The Consumer Technology Association, which puts on the world’s biggest text show, the Consumer Electronics Show, in Las Vegas, is speaking forcefully against the latest round of tariffs on imported goods from China that took effect on Sunday.
According to the CTA, tariffs have cost the consumer technology industry “more than $10 billion – including $1 billion on 5G-related products, hindering the U.S. in the critical global race for 5G. Tariffs will cost the technology industry nearly $7 billion in Q4 2019 alone” since July 2018.
“[T]ariffs will force consumers to pay more for their holiday gifts,” the CTA adds.
JPMorgan Chase has warned that tariffs will cost American consumers some $1,000 each this year.
The tariffs will “significantly” impact the “wallet of the US consumer/voter ahead of the 2020 election,” JPMorgan equity strategist Dubravko Lakos-Bujas wrote in a report three weeks ago.
Gary Shapiro, president and CEO of the CTA, issued this lengthy statement which reiterates previous anti-tariff comments from the group:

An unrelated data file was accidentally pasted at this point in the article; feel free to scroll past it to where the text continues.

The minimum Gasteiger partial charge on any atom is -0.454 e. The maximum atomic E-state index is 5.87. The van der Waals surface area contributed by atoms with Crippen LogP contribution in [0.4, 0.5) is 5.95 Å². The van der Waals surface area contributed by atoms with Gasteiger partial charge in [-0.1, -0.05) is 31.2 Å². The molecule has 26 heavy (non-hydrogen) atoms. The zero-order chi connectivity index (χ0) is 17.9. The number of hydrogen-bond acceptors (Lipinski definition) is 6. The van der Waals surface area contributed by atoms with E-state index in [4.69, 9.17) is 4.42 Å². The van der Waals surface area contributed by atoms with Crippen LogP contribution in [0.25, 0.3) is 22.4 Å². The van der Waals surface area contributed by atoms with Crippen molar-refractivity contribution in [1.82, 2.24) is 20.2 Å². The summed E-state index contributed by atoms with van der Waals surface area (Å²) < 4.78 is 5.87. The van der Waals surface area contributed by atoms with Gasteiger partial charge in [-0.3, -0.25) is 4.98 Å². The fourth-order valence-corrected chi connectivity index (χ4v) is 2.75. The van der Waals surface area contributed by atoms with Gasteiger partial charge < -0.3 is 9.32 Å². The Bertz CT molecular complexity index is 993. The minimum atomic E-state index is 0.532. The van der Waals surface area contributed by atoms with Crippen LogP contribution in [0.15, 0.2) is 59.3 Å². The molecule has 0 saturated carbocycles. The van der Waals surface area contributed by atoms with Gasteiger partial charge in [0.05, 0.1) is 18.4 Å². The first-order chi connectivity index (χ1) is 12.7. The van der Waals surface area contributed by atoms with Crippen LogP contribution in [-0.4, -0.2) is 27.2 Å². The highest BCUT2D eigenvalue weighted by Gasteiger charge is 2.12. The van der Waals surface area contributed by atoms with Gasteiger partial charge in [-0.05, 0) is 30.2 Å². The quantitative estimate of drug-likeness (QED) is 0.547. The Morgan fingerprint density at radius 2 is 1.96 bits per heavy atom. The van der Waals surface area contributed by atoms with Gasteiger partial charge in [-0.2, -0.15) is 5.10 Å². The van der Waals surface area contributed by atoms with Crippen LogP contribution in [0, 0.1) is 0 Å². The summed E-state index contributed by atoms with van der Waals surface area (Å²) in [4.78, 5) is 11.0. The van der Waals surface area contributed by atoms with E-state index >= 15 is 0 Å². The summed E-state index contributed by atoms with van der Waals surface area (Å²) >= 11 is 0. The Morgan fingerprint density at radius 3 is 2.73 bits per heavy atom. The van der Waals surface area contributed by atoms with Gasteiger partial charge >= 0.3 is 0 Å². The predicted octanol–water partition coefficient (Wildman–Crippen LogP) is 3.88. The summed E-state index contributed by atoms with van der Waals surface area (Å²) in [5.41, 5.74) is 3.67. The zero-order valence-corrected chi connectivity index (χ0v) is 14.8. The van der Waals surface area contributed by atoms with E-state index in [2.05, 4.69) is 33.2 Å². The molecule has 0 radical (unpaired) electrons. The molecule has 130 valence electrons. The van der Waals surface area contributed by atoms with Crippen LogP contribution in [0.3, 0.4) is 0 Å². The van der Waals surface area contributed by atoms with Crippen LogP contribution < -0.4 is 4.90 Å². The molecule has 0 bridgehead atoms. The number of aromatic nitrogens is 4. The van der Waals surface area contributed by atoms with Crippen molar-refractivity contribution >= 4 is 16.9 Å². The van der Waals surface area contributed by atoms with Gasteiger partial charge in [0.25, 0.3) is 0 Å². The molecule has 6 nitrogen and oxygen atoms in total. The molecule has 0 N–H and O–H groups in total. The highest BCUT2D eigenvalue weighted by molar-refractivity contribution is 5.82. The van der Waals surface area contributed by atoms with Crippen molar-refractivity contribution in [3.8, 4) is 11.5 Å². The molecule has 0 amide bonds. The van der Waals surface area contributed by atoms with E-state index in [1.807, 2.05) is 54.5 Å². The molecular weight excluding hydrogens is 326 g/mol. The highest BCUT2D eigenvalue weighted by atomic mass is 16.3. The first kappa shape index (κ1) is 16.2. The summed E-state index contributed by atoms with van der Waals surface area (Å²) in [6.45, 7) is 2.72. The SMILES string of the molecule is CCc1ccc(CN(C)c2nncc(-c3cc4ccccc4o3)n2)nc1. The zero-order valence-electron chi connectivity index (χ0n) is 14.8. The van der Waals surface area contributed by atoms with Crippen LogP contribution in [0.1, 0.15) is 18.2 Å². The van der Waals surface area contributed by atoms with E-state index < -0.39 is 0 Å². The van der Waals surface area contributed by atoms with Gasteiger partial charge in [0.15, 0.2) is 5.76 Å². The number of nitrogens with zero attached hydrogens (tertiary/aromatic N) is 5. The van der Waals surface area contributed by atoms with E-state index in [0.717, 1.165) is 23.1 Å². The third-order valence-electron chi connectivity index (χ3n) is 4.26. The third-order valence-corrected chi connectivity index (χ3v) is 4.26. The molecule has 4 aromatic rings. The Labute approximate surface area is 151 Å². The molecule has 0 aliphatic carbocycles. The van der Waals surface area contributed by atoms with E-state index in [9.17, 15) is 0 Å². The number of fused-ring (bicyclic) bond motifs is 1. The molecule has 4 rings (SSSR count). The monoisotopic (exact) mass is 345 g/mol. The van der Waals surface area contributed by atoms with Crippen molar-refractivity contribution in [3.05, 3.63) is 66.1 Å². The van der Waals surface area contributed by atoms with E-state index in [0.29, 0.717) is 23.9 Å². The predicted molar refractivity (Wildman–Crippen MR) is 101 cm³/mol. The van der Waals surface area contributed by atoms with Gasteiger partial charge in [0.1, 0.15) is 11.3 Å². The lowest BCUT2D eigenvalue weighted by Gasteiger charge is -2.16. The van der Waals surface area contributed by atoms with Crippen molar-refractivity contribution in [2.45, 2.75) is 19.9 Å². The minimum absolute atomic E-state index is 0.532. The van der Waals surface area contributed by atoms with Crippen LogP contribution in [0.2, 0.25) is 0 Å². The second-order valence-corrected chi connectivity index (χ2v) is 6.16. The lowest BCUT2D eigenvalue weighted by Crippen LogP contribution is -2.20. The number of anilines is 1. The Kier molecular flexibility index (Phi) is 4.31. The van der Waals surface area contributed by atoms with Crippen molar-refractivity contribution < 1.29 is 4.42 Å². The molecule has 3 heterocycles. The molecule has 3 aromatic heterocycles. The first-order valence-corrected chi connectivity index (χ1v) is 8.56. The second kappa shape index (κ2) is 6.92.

“This new tariff list taxes consumers on $52 billion worth of their favorite tech products, including TVs, digital cameras, Bluetooth earbuds, smartwatches and fitness trackers. American consumers were already going to pay higher prices for their holiday gifts. Now, the president’s decision to hike tariffs even higher means even more pain for American businesses, workers and families.
“The president absolutely should address China’s forced technology transfers and IP theft. But this unpredictable tariff policy is forcing us down the wrong economic path. Continuous threats of more tariffs and occasional promises that trade talks are progressing mean whiplash for global stock markets. That uncertainty hurts every American with a pension, retirement fund or college savings plan.
“This approach also compromises our global leadership. U.S. companies have to spend more resources on constantly changing trade rules and less on innovation, new products and our economic health. These tariffs are the worst economic mistake since the Smoot-Hawley Tariff Act of 1930, a policy that launched America into the Great Depression. This is not how you reach a meaningful trade agreement.
“The president does not have unilateral authority on trade. Congress should pass the Reclaiming Congressional Trade Authority Act of 2019, reasserting Congress’ role in trade policy and protecting Americans from unending trade wars and retaliatory tariffs.”
Source: WRAl Tech Wire